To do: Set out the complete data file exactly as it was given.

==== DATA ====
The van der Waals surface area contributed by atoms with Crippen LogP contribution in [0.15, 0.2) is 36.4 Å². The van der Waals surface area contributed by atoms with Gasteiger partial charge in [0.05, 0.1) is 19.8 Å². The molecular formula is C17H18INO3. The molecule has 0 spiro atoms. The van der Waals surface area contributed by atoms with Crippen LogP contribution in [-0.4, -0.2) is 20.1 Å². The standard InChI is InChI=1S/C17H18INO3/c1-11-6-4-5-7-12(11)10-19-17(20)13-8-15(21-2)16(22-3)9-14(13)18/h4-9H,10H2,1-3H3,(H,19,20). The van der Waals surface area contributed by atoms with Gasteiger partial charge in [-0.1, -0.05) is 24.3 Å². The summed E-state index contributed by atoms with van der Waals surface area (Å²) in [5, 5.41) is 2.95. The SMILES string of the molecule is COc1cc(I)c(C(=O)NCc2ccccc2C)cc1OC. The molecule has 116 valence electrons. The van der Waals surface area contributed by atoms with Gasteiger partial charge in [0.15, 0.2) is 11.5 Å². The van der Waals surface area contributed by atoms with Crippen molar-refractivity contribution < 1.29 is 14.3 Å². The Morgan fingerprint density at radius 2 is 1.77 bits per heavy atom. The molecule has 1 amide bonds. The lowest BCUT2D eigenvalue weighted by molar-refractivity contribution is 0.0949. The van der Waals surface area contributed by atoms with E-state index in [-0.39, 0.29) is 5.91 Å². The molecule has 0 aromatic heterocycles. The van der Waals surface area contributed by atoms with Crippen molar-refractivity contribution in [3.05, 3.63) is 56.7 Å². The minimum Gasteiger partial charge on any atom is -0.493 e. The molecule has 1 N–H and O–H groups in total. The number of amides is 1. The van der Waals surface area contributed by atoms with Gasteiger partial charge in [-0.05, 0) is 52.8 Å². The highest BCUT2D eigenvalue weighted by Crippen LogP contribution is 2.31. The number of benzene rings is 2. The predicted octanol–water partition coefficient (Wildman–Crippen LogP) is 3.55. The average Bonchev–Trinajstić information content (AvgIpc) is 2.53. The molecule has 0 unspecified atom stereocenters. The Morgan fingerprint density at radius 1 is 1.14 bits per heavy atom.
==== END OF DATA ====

The van der Waals surface area contributed by atoms with Crippen LogP contribution in [0.15, 0.2) is 36.4 Å². The van der Waals surface area contributed by atoms with Gasteiger partial charge in [0.05, 0.1) is 19.8 Å². The molecular formula is C17H18INO3. The molecule has 0 spiro atoms. The van der Waals surface area contributed by atoms with Crippen LogP contribution in [-0.4, -0.2) is 20.1 Å². The standard InChI is InChI=1S/C17H18INO3/c1-11-6-4-5-7-12(11)10-19-17(20)13-8-15(21-2)16(22-3)9-14(13)18/h4-9H,10H2,1-3H3,(H,19,20). The van der Waals surface area contributed by atoms with Gasteiger partial charge in [-0.1, -0.05) is 24.3 Å². The summed E-state index contributed by atoms with van der Waals surface area (Å²) in [5, 5.41) is 2.95. The SMILES string of the molecule is COc1cc(I)c(C(=O)NCc2ccccc2C)cc1OC. The molecule has 116 valence electrons. The van der Waals surface area contributed by atoms with Gasteiger partial charge in [0.15, 0.2) is 11.5 Å². The van der Waals surface area contributed by atoms with Crippen molar-refractivity contribution < 1.29 is 14.3 Å². The Morgan fingerprint density at radius 2 is 1.77 bits per heavy atom. The molecule has 1 amide bonds. The lowest BCUT2D eigenvalue weighted by molar-refractivity contribution is 0.0949. The van der Waals surface area contributed by atoms with E-state index in [-0.39, 0.29) is 5.91 Å². The molecule has 0 aromatic heterocycles. The van der Waals surface area contributed by atoms with Crippen molar-refractivity contribution in [3.05, 3.63) is 56.7 Å². The minimum Gasteiger partial charge on any atom is -0.493 e. The molecule has 1 N–H and O–H groups in total. The number of amides is 1. The van der Waals surface area contributed by atoms with Gasteiger partial charge in [-0.05, 0) is 52.8 Å². The highest BCUT2D eigenvalue weighted by Crippen LogP contribution is 2.31. The number of benzene rings is 2. The predicted octanol–water partition coefficient (Wildman–Crippen LogP) is 3.55. The average Bonchev–Trinajstić information content (AvgIpc) is 2.53. The molecule has 0 unspecified atom stereocenters. The Morgan fingerprint density at radius 1 is 1.14 bits per heavy atom.